The Hokianga Dog Tax Uprising


  • Catherine Cumming



Hokianga Dog Tax Rebellion, finance, colonisation, taxation, Kīngitanga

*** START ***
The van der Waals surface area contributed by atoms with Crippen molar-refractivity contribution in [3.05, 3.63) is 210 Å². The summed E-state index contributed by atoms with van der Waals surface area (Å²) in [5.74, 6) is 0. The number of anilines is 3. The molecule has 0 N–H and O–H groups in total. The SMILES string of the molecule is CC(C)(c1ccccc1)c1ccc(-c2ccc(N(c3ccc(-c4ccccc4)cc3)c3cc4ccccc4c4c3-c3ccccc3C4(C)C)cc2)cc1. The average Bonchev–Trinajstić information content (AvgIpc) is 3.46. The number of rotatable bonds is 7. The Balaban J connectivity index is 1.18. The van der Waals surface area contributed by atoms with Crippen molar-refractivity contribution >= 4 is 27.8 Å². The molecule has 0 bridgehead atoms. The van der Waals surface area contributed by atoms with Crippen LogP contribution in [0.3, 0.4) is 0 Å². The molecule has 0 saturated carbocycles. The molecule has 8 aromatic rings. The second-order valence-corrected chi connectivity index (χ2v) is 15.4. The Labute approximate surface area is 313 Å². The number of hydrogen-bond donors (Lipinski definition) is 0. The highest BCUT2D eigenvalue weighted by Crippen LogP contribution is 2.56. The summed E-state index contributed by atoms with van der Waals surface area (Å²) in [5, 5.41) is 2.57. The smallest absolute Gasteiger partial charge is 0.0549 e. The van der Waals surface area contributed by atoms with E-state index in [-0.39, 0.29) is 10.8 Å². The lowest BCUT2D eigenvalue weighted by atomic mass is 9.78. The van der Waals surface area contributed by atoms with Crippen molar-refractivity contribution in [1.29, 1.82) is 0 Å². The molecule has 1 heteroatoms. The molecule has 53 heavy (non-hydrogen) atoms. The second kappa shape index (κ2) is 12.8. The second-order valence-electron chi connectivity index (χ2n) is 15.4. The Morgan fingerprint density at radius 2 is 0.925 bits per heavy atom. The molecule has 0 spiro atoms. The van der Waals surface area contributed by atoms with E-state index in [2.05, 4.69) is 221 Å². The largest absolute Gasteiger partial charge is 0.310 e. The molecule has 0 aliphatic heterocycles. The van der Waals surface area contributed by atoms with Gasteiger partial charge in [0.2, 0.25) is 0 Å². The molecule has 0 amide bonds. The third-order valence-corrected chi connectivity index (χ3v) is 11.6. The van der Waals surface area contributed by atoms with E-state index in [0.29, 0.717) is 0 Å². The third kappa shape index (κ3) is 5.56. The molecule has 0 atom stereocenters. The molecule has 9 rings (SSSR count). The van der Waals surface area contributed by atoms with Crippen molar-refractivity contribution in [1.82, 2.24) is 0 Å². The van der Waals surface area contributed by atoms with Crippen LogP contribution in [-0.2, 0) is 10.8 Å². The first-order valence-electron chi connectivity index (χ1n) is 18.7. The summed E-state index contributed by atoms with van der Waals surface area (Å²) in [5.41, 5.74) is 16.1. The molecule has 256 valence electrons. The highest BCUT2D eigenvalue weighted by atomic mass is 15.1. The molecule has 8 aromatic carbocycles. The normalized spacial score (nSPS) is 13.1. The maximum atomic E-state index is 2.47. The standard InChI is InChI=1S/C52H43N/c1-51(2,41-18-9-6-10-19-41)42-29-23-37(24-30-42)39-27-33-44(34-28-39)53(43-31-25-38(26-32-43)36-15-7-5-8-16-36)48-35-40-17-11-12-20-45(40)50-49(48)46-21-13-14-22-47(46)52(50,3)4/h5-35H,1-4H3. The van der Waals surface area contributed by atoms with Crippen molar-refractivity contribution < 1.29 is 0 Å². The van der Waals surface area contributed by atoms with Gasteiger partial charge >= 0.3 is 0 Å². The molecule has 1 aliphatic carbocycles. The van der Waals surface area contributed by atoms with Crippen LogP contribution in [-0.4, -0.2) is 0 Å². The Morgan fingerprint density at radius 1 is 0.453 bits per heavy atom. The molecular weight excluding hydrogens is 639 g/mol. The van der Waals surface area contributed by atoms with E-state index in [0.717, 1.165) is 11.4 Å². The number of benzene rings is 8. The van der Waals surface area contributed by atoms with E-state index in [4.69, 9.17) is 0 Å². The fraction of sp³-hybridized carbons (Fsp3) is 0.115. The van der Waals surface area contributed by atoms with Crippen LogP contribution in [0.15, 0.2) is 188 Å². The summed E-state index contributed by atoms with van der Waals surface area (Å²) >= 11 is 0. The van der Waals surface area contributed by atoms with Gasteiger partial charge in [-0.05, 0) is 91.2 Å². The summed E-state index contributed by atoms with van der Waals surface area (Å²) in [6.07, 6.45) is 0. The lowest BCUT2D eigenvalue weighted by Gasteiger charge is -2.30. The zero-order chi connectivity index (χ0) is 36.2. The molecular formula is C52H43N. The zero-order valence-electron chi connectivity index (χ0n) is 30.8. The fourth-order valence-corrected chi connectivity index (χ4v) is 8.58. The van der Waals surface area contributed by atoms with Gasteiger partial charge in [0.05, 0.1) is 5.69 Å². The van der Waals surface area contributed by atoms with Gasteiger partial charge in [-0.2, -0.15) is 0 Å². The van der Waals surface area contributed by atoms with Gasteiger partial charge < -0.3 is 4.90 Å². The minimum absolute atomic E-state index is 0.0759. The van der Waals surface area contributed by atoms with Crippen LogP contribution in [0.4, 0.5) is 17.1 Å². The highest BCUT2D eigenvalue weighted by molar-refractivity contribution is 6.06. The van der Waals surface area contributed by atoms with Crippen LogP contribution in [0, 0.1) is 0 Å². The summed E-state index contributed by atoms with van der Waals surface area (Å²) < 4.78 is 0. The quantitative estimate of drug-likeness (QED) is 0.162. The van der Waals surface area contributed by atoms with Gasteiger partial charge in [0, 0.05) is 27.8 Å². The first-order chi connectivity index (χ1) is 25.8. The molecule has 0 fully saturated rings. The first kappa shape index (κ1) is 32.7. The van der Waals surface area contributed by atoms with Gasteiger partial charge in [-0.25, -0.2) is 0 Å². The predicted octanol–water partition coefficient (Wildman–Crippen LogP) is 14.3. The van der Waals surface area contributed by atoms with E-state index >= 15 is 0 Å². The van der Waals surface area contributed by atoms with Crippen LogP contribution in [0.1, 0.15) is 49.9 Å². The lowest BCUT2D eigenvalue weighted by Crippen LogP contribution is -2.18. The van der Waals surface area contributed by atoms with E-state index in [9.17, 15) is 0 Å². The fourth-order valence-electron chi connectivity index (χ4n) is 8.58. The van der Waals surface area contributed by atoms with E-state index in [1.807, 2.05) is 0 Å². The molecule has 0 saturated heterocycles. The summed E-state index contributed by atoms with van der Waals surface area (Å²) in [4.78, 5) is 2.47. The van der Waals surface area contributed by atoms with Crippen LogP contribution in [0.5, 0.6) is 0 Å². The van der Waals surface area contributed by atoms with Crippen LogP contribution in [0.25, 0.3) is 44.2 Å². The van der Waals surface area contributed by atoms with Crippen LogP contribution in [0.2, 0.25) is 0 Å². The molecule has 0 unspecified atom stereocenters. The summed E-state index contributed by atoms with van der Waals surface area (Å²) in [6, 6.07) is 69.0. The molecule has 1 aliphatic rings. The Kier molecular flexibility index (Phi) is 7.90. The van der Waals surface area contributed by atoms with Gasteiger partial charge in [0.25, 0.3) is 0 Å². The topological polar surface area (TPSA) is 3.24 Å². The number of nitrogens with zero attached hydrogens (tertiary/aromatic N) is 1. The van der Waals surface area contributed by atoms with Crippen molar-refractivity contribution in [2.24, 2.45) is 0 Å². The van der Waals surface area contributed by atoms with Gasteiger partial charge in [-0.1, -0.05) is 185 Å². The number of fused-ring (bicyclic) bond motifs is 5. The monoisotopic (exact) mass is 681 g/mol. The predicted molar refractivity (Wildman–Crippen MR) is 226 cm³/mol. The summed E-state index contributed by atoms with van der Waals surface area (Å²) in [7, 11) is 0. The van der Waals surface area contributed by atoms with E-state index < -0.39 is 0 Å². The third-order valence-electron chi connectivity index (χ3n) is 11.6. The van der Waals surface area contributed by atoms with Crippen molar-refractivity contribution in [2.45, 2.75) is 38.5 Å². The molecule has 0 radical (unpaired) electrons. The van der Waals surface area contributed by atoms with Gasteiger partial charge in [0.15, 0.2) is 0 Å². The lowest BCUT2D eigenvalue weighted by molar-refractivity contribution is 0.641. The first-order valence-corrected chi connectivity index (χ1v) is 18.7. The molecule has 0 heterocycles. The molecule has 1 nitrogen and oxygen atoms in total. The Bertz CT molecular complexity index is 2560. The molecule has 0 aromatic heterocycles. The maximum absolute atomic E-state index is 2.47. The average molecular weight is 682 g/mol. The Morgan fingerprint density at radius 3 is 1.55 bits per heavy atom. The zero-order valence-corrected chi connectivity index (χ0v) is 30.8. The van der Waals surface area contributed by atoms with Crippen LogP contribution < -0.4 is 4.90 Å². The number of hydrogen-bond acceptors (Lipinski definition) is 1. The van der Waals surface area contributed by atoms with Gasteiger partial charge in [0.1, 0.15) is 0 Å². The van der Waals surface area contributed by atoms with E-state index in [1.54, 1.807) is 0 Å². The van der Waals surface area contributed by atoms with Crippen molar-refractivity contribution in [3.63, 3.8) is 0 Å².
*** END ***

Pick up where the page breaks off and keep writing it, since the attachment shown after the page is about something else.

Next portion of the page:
Why was a seemingly mundane 19th-century fiscal measure—a tax levied on dog owners—met by Māori with widespread repudiation and an armed uprising? The significance of what is known as the ‘Hokianga Dog Tax Rebellion’ is often framed in terms of its apparent quashing by colonial forces in 1898, taken to signal the moment at which Crown sovereignty was finally imposed upon northern Māori. This paper questions the mainstream historical narrative, taking seriously the political stakes of taxation and locating the ‘dog tax’ within a disciplinary colonial regime that sought to interpellate Māori as financially and morally liable subjects. The dog tax was aimed at the protection of sheep, a central pillar of the early colonial economy, but was also viewed as a means of transforming Māori into citizen-subjects of the colonial regime. The doggedness with which colonial officials sought to enforce payment, and the steadfastness of Māori opposition to the tax, illuminate the highly politicised character of taxation in the colonial context. This article is an excerpt from Catherine Cumming’s The Financial Colonisation of Aotearoa, to be published by Economic and Social Research Aotearoa in late 2021.


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